Articles by Jan Larson McLaughlin

Streets to be closed for BG Holiday Parade

In conjunction with the Bowling Green Holiday Parade scheduled for 10 a.m. on Saturday, Nov. 19, several Bowling Green streets will be closed and on-street parking will be prohibited in many downtown locations. Main Street will be closed between Poe and Napoleon roads from 9:45 a.m. on Saturday until the end of the parade. This closure will also impact traffic flow on streets that intersect with Main Street between Poe and Napoleon. These side streets will also close at approximately 9:45 a.m. In addition, side streets between Poe and Ridge will be utilized for parade preparations from approximately 8:30 a.m. until 11 a.m. During this period of time, access to these side streets will be limited to local use. A truck detour route will be posted. Parking during the parade will be prohibited on Main Street between Poe and Napoleon. Vehicles are to be removed from Main Street prior to 3 a.m. on Saturday, Nov. 19. Any vehicle parked on Main Street after 3 a.m. will be towed at the owner’s expense. On-street parking will also be prohibited in the following locations: Dixie Avenue between South Main and Kenwood South Church Street between Sand Ridge and Pearl Clay Street between North Church and North Grove North Grove between Wooster and Poe Parking will be reinstated on Main Street and other locations after the parade “clean-up.” All roads impacted by these closures will reopen as soon as possible upon completion of the parade. For more information about this year’s parade, visit the Chamber of Commerce website at www.bgchamber.net


Court Street closed Friday evening for tree lighting

West Court Street, between Main and Church streets, will be closed during the evening of Friday, Nov. 18, in conjunction with the Community Tree Lighting Ceremony. Access to parking lots will be maintained throughout the street closure. On-street parking restrictions will be imposed on North Main Street between Oak and Court streets. The tree lighting is scheduled for 7 p.m. in front of the Wood County District Public Library.


Heroes who helped those in need honored

By JAN LARSON McLAUGHLIN BG Independent News   Friday was a big day for Kenneth Seeley. It was the first day in more than five months that he walked, and it was the day he got to thank the men who pulled him from a burning vehicle. “If it wasn’t for your quick response, I wouldn’t be here today,” Seeley said, from his wheelchair. “You are my hero.” Eleven such heroes were honored Friday evening during the 28th annual Black Swamp Humanitarian Awards. They were recognized for not walking away from strangers in need, or risking their lives to help save others. They were called upon to help people when least expected – at the movies, on the golf course, or driving around lighting luminaries on Christmas Eve. Those honored for Good Samaritan Awards were Wesley Stiner, Corey Stulpin, Thomas Harper, Robert Fyfe and James Oberlander. Presented with a Service to Others Award was Bowling Green Patrolman Tyson Richmond. And recognized with Life Risk Awards were Dino Babers, Chelsea Lowe, Brian Robinson, Brandon Conine and Conner Beck. Following are their stories. Brian Robinson, an off-duty police officer, and Brandon Conine, an ODOT employee, both responded when they saw Kenneth Seeley’s truck off U.S. 6, on fire in a stubble field. They pulled Seeley from the blazing vehicle and Robinson performed CPR. “It truly is a miracle,” that the men were able to save Seeley, said Kathy Heyman, Weston EMS chief. Robinson agreed, saying “I wasn’t even supposed to be going that way,” when he happened upon the accident. “This man has a long journey ahead,” Robinson said, motioning to Seeley. “I can’t wait to see you make strides and get better.” Seeley was overwhelmed with gratitude. “Brian obviously thought I was worth saving,” he said. “You saved my life.” Though they were not able to be present at Friday’s event, two former members of Bowling Green State University’s athletic staff were honored. Former head football coach Dino Babers and assistant athletic trainer Chelsea Lowe were on a team bus headed back from a game in…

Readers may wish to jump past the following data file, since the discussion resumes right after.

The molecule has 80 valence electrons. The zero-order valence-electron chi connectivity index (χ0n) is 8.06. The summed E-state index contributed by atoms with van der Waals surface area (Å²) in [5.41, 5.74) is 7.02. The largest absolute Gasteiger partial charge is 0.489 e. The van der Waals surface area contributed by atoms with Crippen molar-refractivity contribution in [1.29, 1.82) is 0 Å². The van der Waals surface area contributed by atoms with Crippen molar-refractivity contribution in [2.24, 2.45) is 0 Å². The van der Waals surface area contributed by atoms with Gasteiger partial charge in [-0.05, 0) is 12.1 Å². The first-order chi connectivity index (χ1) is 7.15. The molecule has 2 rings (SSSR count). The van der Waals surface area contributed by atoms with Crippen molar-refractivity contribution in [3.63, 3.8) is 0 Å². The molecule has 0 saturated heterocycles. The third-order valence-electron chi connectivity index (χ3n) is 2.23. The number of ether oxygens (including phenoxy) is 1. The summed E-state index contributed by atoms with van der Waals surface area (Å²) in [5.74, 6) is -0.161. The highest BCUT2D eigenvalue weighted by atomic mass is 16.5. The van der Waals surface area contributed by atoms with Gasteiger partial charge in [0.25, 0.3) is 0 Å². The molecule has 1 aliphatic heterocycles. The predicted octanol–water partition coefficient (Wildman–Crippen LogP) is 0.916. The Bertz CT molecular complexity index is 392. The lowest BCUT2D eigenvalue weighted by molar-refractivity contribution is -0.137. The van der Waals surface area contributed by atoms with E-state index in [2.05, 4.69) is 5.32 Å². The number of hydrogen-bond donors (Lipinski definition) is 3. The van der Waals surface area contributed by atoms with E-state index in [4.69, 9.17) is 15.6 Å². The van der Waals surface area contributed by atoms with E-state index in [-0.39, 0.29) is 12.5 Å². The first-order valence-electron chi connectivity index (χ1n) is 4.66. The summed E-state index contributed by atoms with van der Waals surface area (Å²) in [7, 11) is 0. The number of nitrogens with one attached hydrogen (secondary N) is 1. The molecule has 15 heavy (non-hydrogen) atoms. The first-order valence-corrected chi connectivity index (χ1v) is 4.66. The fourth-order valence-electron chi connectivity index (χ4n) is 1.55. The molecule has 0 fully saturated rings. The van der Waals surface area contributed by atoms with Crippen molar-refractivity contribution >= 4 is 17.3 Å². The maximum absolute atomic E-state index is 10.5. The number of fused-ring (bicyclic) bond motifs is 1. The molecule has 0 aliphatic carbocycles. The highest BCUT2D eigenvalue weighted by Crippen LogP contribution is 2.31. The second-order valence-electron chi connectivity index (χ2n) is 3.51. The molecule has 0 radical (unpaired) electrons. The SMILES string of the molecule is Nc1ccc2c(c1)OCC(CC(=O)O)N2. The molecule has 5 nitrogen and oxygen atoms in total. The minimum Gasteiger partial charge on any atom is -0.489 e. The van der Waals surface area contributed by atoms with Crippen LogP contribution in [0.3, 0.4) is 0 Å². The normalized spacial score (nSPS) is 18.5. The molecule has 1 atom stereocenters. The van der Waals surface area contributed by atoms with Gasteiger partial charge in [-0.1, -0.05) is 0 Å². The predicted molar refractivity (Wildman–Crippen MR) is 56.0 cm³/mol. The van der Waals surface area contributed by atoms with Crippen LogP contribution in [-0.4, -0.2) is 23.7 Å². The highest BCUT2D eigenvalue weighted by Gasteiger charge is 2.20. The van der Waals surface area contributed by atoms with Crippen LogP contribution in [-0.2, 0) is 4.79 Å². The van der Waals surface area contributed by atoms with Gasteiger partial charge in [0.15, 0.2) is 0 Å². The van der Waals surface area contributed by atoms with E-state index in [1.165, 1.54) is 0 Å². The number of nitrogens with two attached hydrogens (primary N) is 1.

Veterans reminded their service is not forgotten

By JAN LARSON McLAUGHLIN BG Independent News   Wood County veterans were reminded Saturday that their service to the nation has not been forgotten. That gratitude was shown in the resurrection of a monument in their honor, and in the effort made to give a final salute at veterans’ funerals. Both were explained during a Veterans Day program in the Wood County Courthouse Atrium. “None of us who have served consider ourselves heroes,” said veteran David Ridenour. “We are ordinary citizens who may have performed extra ordinary feats.” And those selfless acts for the greater good must not be forgotten. Army veteran Joe Fawcett, who is assistant municipal administrator for the city of Bowling Green, talked about the city’s efforts to restore the veterans memorial at the entrance of City Park. The memorial was first dedicated on Memorial Day 1931, with the etched statement, “Bowling Green has not forgotten.” That statement was the catalyst for Bowling Green Public Works Director Brian Craft to restore the monument to its original glory. Over the years, the monument had become overgrown by arborvitae, and had suffered from neglect. “Unfortunately, it appeared we had forgotten,” Fawcett said. In addition to removing the shrubbery and restoring the monument, the city also put bases in for flags around the site. The city invested more than $20,000 and countless hours in the effort. “Brian’s vision is one that we can all be proud of,” Fawcett said. “We all owe it to them to live up to the words, ‘Bowling Green has not forgotten,’” he added. Local veterans are also being remembered in another way, with a final farewell performed by fellow veterans. Mary Hanna, executive director of the Wood County Veterans Assistance Center and a Vietnam War veteran, talked about the importance of military funeral honors. “It’s the final demonstration a grateful nation can provide to a veteran’s family,” Hanna said. In 2009, Hanna worked to put together the Wood County Honors Detail, to be present at veterans’ funerals. The veterans fold and present the family with an American flag, perform a…